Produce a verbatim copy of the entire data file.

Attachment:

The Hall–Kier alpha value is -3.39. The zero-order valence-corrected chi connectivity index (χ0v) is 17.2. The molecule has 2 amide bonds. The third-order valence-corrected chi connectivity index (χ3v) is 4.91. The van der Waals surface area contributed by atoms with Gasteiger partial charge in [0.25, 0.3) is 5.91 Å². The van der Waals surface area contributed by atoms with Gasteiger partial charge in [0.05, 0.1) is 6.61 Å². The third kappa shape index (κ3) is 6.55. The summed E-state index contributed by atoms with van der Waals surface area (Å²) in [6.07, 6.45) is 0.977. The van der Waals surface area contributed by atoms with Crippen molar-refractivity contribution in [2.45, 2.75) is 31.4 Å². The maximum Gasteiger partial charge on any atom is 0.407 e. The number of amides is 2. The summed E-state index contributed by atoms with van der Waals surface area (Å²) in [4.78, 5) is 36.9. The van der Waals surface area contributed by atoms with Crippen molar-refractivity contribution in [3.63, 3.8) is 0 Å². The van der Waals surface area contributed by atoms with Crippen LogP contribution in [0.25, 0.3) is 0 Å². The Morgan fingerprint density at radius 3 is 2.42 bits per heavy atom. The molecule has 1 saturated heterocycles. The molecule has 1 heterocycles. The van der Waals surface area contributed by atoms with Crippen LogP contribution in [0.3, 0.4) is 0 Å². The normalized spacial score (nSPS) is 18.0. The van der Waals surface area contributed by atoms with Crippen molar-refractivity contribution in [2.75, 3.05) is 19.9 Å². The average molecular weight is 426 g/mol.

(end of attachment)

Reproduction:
The Hall–Kier alpha value is -3.39. The zero-order valence-corrected chi connectivity index (χ0v) is 17.2. The molecule has 2 amide bonds. The third-order valence-corrected chi connectivity index (χ3v) is 4.91. The van der Waals surface area contributed by atoms with Gasteiger partial charge in [0.25, 0.3) is 5.91 Å². The van der Waals surface area contributed by atoms with Gasteiger partial charge in [0.05, 0.1) is 6.61 Å². The third kappa shape index (κ3) is 6.55. The summed E-state index contributed by atoms with van der Waals surface area (Å²) in [6.07, 6.45) is 0.977. The van der Waals surface area contributed by atoms with Crippen molar-refractivity contribution in [2.45, 2.75) is 31.4 Å². The maximum Gasteiger partial charge on any atom is 0.407 e. The number of amides is 2. The summed E-state index contributed by atoms with van der Waals surface area (Å²) in [4.78, 5) is 36.9. The van der Waals surface area contributed by atoms with Crippen molar-refractivity contribution in [3.63, 3.8) is 0 Å². The van der Waals surface area contributed by atoms with Crippen LogP contribution in [0.25, 0.3) is 0 Å². The Morgan fingerprint density at radius 3 is 2.42 bits per heavy atom. The molecule has 1 saturated heterocycles. The molecule has 1 heterocycles. The van der Waals surface area contributed by atoms with Crippen LogP contribution in [0.3, 0.4) is 0 Å². The normalized spacial score (nSPS) is 18.0. The van der Waals surface area contributed by atoms with Crippen molar-refractivity contribution in [2.75, 3.05) is 19.9 Å². The average molecular weight is 426 g/mol.